All I could do was facepalm after somebody pointed me to an article about how Microsoft unleashed a death star on hackers …

“Microsoft unleashes ‘Death Star’ on SolarWinds hackers in extraordinary response to breach” GeekWire Article

Let’s talk about failure.

Start with Sympathy

Look, its a bad situation.

Lots of IT and Security folks are working really hard right now. That includes people at SolarWinds, Microsoft, your favorite security vendor and companies we depend on every day.

None of what I’m about to say is personal or trying to make anything harder for anyone. Its all hard.

The Reality

But look, it’s a really bad situation.

Let’s say that 450 of the Fortune 500 and dozens of Federal systems were breached. I can think of any number of serious things that any adversary would want that access for.

  • Money - There is always information flowing about deals, insider trading, etc.
  • Ransomware - If I had all these accounts and no scruples, I would throw some crumbs to organized crime for favors
  • Espionage - Obviously the information itself could be of tremendous intelligence value
  • War - If you wanted to shut down a country’s economy, getting access to all these systems would be step 1
  • Attention - Distraction from some other thing that’s going on … like an election?
  • Chaos - Some mixture of the above

Notice that none of this is as small as stealing tens or hundreds of millions of dollars or some intellectual property.

At this scale, the potential damage is hard to overstate.

The Security Reality

No seriously, it’s even worse than all of this. From the scant publicly available information, we can infer that hackers were in major networks for 7 months without being really detected.

Did these networks have XDR? Yes. Yes, they did.

Did these networks have next gen firewalls? Yes. Yes, they did.

Did these networks have AI and intrusion detection? Yes. Yes, they did.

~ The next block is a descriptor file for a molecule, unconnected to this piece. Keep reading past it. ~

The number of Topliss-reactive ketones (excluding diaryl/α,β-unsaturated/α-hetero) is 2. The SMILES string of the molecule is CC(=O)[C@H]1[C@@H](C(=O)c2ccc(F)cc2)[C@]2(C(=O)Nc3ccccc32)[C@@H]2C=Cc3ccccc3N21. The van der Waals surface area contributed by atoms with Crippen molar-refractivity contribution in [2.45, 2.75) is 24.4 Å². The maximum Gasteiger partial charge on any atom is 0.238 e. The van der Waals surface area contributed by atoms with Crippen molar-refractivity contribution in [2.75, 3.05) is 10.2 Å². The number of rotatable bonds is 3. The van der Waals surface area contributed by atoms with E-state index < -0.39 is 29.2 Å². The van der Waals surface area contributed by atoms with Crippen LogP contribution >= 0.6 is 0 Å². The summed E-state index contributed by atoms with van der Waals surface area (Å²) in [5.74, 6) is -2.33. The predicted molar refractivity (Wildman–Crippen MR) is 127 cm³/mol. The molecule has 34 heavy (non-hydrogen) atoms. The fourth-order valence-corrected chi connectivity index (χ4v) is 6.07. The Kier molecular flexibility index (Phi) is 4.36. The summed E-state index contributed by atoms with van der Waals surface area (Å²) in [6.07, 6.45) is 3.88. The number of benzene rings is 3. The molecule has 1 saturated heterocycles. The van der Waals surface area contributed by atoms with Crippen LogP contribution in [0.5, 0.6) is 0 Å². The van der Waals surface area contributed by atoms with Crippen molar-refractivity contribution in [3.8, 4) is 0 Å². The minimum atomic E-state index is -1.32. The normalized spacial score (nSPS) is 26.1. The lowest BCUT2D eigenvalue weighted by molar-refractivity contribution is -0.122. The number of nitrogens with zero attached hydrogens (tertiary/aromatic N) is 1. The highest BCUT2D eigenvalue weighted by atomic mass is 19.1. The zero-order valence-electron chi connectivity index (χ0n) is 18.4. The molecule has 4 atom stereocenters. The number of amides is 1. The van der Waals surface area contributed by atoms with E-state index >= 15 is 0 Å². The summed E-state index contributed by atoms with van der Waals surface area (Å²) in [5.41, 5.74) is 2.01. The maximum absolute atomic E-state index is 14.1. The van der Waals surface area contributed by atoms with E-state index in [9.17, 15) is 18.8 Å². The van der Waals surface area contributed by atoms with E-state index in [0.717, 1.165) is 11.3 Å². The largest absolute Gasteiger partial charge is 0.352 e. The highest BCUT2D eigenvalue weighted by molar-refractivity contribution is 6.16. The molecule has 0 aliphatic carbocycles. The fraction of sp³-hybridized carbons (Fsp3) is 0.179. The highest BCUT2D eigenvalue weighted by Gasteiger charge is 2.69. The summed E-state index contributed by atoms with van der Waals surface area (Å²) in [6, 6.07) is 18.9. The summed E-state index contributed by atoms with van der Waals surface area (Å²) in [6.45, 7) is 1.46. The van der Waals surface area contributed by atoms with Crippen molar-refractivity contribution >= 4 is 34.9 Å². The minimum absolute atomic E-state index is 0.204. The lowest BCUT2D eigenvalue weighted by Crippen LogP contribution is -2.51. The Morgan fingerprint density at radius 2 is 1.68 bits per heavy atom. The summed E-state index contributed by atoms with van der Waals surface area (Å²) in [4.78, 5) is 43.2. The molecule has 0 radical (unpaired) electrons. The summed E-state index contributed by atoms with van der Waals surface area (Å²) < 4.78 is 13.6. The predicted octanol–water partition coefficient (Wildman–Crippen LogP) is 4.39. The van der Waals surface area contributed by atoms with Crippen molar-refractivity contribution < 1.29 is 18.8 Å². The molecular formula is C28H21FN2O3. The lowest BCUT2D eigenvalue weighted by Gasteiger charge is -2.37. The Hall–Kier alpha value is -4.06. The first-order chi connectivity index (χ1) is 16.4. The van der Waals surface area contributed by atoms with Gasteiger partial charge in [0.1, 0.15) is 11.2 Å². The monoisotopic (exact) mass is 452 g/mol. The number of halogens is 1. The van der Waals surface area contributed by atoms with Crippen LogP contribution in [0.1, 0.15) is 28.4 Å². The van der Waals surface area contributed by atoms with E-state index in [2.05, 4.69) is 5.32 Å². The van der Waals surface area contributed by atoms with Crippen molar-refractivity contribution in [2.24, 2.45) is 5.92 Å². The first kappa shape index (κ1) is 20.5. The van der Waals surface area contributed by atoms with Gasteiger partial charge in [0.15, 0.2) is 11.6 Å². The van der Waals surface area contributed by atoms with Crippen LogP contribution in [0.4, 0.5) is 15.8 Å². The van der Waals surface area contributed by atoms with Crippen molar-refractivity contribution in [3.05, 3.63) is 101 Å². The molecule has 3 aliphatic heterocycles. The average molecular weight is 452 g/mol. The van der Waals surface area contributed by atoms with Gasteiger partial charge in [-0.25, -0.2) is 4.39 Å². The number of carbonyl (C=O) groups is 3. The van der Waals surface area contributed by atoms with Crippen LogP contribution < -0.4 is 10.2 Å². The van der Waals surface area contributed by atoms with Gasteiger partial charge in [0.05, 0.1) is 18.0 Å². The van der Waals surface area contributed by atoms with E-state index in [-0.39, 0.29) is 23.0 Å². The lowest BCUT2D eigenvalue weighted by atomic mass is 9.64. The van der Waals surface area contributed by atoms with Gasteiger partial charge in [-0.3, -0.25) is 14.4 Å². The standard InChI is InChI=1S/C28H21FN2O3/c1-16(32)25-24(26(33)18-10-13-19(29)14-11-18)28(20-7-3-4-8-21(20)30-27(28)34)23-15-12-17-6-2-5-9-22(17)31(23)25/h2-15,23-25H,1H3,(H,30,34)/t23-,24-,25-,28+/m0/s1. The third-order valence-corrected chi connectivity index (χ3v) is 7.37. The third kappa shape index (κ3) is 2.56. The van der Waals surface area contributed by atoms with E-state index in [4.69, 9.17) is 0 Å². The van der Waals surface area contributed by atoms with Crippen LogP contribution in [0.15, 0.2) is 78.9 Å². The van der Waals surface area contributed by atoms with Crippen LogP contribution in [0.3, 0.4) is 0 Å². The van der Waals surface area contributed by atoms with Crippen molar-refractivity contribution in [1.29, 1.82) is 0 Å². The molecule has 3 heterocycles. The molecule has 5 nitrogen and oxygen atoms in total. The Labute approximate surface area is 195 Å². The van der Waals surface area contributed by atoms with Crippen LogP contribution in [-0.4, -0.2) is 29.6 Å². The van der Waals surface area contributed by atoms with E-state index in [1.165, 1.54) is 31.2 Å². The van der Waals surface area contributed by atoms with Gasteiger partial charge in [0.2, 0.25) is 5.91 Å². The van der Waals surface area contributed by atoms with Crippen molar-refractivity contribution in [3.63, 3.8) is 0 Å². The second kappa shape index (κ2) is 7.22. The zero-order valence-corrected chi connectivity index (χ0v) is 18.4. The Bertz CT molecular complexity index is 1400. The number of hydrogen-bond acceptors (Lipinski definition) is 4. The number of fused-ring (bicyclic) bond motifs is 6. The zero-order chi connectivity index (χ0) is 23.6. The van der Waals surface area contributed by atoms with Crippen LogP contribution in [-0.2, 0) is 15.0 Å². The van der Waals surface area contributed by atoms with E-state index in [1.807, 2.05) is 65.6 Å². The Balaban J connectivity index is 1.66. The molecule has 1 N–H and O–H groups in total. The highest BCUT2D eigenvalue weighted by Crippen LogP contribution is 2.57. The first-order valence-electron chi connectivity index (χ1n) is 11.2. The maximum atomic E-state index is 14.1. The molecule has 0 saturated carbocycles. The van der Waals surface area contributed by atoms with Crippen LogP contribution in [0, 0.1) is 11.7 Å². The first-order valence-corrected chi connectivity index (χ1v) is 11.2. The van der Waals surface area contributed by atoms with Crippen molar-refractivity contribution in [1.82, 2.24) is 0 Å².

Did all of these organizations review their supply chain for security with vendor compliance processes? Yes, they did.

Did these organizations have, among them, the very best the security industry has to offer? Yes. Again, I’m going to say they did. After all, we’re seeing key Federal systems and ~450 of the Fortune 500 impacted.

This is nothing short of a The Emperor’s New Clothes moment for cybersecurity. What were all these tools for? Is it maybe possible that they were oversold?

The Supposed Death Star Response

OK, I mean it’s cool that Microsoft helped sinkhole the DNS (with GoDaddy and others). We’ve seen cases where an individual malware researcher found the C&C domain and disabled it. That doesn’t feel like a major blow.

What about the Windows Defender updates that could find and then automatically disable this malware? Well, sure, but isn’t that their job? That’s the basic idea of Defender—to release updates. It’s actually 7 months too late.

The bottom line is that this piece about Microsoft getting medieval on some hackers is bullshit.

Most of the US cybersecurity system has been owned and it is a time for humility and a reckoning. I’m asking myself if this article was paid PR to try to sugar coat the message that guess what folks - an entire industry just suffered an epic failure and basically can’t be trusted.

Risk

So … what should people do?

Well, I would stop buying SecurityThings™ and start quantifying and isolating risk. This will take people, knowledge, processes and time.

If you assume that everything you have has been compromised, and there is no one thing you can do to secure it, what do you do next?

Start with the information you really need to safeguard or update.

Move on to systems you would need to be able to recreate or bring back online in a new way.

Some things aren’t worth defending. At least not when it is as hard as it is in the real world. I think that line just moved a lot for a lot of companies. Recalibrate.

Hang in there and keep at it. Just think fresh and for yourself. The impact we can make as security practitioners is both evident and in question.

References

Matt Konda

Matt is a software engineer. He's our CEO and former Chair & OWASP Board Member.